Getting Ready For Winter: The Migrators And Hibernators


Last week’s abrupt change in weather had many of us scrambling to drain garden hoses and outdoor showers, store outdoor furniture, and other chores related to the onset of winter. It also prompted some friends to make winter migration plans, booking flights south to warmer climes.Wildlife are also getting themselves ready for the winter season, and it’s interesting to take note of the various strategies they employ. For those with the means and mobility, migration is an option. Flying south is a common tactic among the birds, particularly those that dine exclusively on insects, such as the warblers, but also includes many other avian species looking for an easier way to meet their daily energy budget needs.

Migration is also undertaken by a few insects. The Monarch butterfly is the best known among that group, but a few other butterfly species, as well as some of the dragonflies, also fly south to warmer climes. Some marine fish also migrate; not necessarily south but offshore to the warmer waters found in and near the Gulf Stream.

What about the marine mammals: seals, dolphins, porpoises and whales? While seals are found year round on Long Island, they are here in greatest numbers during the winter, which might appear to indicate a migration from cooler waters on the coast of Maine. But the bulk of the population of all four species of seals found here in winter remains further north. It’s possible that the movement of seals south in late fall is prompted by the movement of their preferred food fishes, not water temperatures.

This may be true for all the marine mammals, which are well adapted to live in cold water provided there is an abundance of food. Several whale species will migrate south to warmer waters in the Caribbean to give birth, their young lacking the thick protective layer of blubber to survive up here. That migration is timed such that the young are born in the winter months. Of note is the fact that, while the Caribbean has high marine species diversity, it lacks the high productivity and rich food resources found in colder waters up north. As a result, females go without feeding during their four-month stay in the tropics while nursing their young.

All seven of the bat species found on Long Island, as with the warblers, are insect eaters and migratory. However, unlike the warblers, they are not migrating south in search of insect prey but are migrating in search of winter hibernating sites in the form of caves or inactive mines that have a stable temperature range of 40 to 50 degrees Fahrenheit. These ideal hibernating sites are found north, west, and south of Long Island, so bats will migrate in all those directions. Very few overwinter here on Long Island.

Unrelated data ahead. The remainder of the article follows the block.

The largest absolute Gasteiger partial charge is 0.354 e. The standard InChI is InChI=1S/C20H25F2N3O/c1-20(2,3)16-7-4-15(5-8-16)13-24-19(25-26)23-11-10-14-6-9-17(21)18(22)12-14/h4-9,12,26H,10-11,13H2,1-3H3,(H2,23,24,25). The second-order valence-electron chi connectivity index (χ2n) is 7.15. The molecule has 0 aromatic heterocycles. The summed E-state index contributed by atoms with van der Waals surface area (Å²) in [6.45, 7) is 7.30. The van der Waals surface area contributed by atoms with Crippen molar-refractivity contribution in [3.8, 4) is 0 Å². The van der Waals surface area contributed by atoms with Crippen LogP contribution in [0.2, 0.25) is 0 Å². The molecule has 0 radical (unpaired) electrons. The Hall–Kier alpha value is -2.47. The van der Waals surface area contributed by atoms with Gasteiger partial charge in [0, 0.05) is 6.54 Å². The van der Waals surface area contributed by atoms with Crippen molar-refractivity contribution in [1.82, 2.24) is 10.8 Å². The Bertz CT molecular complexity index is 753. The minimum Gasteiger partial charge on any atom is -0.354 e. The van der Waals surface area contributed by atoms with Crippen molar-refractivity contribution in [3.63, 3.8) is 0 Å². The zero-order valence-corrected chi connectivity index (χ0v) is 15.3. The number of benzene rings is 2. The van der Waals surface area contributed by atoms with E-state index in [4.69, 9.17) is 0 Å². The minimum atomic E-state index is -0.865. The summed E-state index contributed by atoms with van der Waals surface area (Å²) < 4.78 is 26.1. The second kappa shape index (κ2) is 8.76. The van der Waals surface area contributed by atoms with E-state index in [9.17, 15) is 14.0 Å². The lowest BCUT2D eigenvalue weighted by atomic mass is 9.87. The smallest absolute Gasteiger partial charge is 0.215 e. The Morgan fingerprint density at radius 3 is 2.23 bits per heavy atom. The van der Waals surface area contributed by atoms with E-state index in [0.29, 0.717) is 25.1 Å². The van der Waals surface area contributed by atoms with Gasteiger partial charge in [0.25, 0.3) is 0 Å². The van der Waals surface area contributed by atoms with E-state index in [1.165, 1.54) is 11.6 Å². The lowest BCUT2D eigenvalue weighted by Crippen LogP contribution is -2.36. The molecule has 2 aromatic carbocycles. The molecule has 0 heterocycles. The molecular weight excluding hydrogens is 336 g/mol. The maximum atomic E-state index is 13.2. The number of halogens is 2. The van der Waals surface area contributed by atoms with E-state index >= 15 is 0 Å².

Bats are “true hibernators.” Hibernation is another overwintering strategy that greatly reduces energy demands by finding a suitable microenvironment that minimizes exposure to freezing temperatures, lowering body temperature, heart rate and breathing, and essentially shutting down metabolic processes.

There’s much confusion in the literature regarding the term hibernation. The more we’ve learned about the physiology of hibernation, the more exceptions were found to the definition, “true hibernator.” Today, many researchers consider the hibernation strategy to be a long spectrum or continuum of degrees and variations on the theme of reducing energy demands. I agree with biologist Bernd Heinrich’s position as found in his excellent book, “Winter World,” “…making ever more precise or restrictive definitions does not generate greater precision in the understanding of any animal.”

All our reptiles and amphibians, our freshwater fish, and some insects, such as the mourning cloak butterfly, being cold-blooded and unable to regulate their body temperatures, utilize the hibernation strategy. With the onset of cold weather, they seek out suitable hibernacula (mostly underground below the frost line in the case of the herps, and seeps or springs that are least likely to freeze in the case of freshwater fish) and become inactive.

While snowshoeing over a well-frozen freshwater marsh some winters ago, I inadvertently wandered over a snow-covered spring and sunk in to my knees. Flopping onto my back to pull my snowshoes out of the watery muck and slush, I discovered that they had acted like a net. The webbing of both ‘shoes’ was covered with a dozen or so 2- to 3-inch-long fish. They must have been packed into that small spring area like sardines in a can.

Along the spectrum of hibernators in the mammal group, bats, our two species of jumping mice, and groundhogs (a.k.a. woodchucks) spend the most time in a state of torpor, but even they need to rouse themselves occasionally by elevating their body temperature and moving about in their winter quarters. Chipmunks will awaken to feed in their underground food storage chambers, and they might take advantage of a warm spell to leave the den.

Getting ready for hibernation involves finding a suitable microenvironment that is most protective against sub-freezing temperatures and, for some species, feeding to increase internal fat stores and excavating and modifying hibernacula.

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